Those in their thirties or early forties might have been fortunate enough to have some really cool sedans as their college cars, such as the Toyota Corolla and the Mitsubishi Lancer. Of course, who could forget about the venerable Honda Civic SiR? If you had one, you were immediately one of the “cool kids.” Fast-forward to today, and you’ll see that the typical college car is some subcompact or small crossover.
While practical, the subcompact or the crossover lacks the flair that sedans used to have. So, if you are a tito looking to get a family sedan and relive his college years, you’ll be glad to know that the 11th-generation Honda Civic has managed to retain that same spirit that was lost when the crossover nation attacked.
This is the top-dog Civic, the RS. RS means “Road Sailing”—it’s no SiR with a high-revving engine and a manual gearbox; it has the same powertrain as the lesser variants—so it’s simply the best and most pogi-looking Civic on offer until the FL5 Type R makes its way to our shores.
Styling is subjective, and the Civic is no stranger to this kind of controversy, especially with its “flip-flop curse” where every other year seems to be a hit after a miss. Despite what fans of the 10th-generation say, the general consensus for this year is that Honda has a very good-looking vehicle on its hands.
While more conservative owners would look to the S and V Turbo variants, the RS tugs at my 24-year-old heartstrings with its “boy racer” appeal. In fact, this looks racier than its Type R equivalent, thanks to the 18-inch matte-black wheels and the black door handles, mirrors and spoiler.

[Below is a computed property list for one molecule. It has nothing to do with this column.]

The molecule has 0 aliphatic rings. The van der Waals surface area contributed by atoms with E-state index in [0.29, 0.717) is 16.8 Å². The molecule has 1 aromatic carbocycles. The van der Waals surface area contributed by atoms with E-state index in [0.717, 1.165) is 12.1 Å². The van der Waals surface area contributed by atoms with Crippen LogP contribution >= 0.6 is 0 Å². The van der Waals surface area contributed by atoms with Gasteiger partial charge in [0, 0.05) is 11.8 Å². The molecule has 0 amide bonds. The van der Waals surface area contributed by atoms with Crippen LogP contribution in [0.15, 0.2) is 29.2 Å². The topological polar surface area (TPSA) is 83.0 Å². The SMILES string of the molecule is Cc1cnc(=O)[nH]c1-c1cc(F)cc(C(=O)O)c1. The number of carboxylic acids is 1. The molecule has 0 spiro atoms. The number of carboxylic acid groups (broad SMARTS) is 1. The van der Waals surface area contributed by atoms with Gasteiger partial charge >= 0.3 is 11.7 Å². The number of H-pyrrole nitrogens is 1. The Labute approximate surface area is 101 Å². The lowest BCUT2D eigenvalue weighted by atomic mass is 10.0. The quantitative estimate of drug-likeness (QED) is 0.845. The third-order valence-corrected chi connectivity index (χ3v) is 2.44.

But I can’t help but nitpick a bit, considering its price of P1.775 million. Bear with me, as you’ll hear me bring this up a lot.
For one, while the front has full-LED lighting, it’s of the reflector type, meaning that the beam pattern and cutoff aren’t as sharp when compared to projectors. Also, the rear turn signals are halogens, while everything else is LED. Nothing that the Civic’s extensive aftermarket catalog can’t fix, of course.
As soon as you clamber into the vehicle’s comfortable and six-way power-adjustable driver’s seat, the older generation will be greeted with a familiar feeling—amazing visibility, a low beltline that sits even below those of other sedans on the market, and the terror you get when large SUVs surround you in traffic.
It has its advantages and disadvantages, especially with its low ride height of 134mm, but I promise you that this is the most sports-car-like experience you can get while comfortably hauling two adults in the rear (save the middle seat for a small child). Rear passengers have rear cupholders in the armrest and climate vents of their own, but there’s a blank plate for two nonexistent USB ports, which should be there for the price.
The interior is upholstered in a mix of leather and suede with red accents and orange ambient lighting, incredibly tactile switchgear, solid build quality, and a tasteful use of trim throughout the cabin.
The trunk capacity is a good 495L with tools and a space-saving spare hidden underneath a false floor, but the rear deck-mounted subwoofer will make loading taller items a slight challenge. For longer items, the seats can be folded down (only from the trunk) in a 60:40 split, but the aperture will limit what can be fitted.
The main reason you would normally go for the RS is the added tech and niceties that separate it from the lower variants.
In the case of the interior, you get a 10-inch digital instrument cluster, a very competent nine-inch infotainment that runs on the Android Automotive OS, and an excellent 12-speaker Bose audio system. Other small goodies are dual-zone climate control, a frameless auto-dimming mirror, wireless charging, and wireless Apple CarPlay and Android Auto.
Of course, you would want to use phone connectivity (preferably wired for the best audio quality and stability), but you can use the infotainment alone as the built-in navigation system is very competent (and even displays directions on the gauge cluster).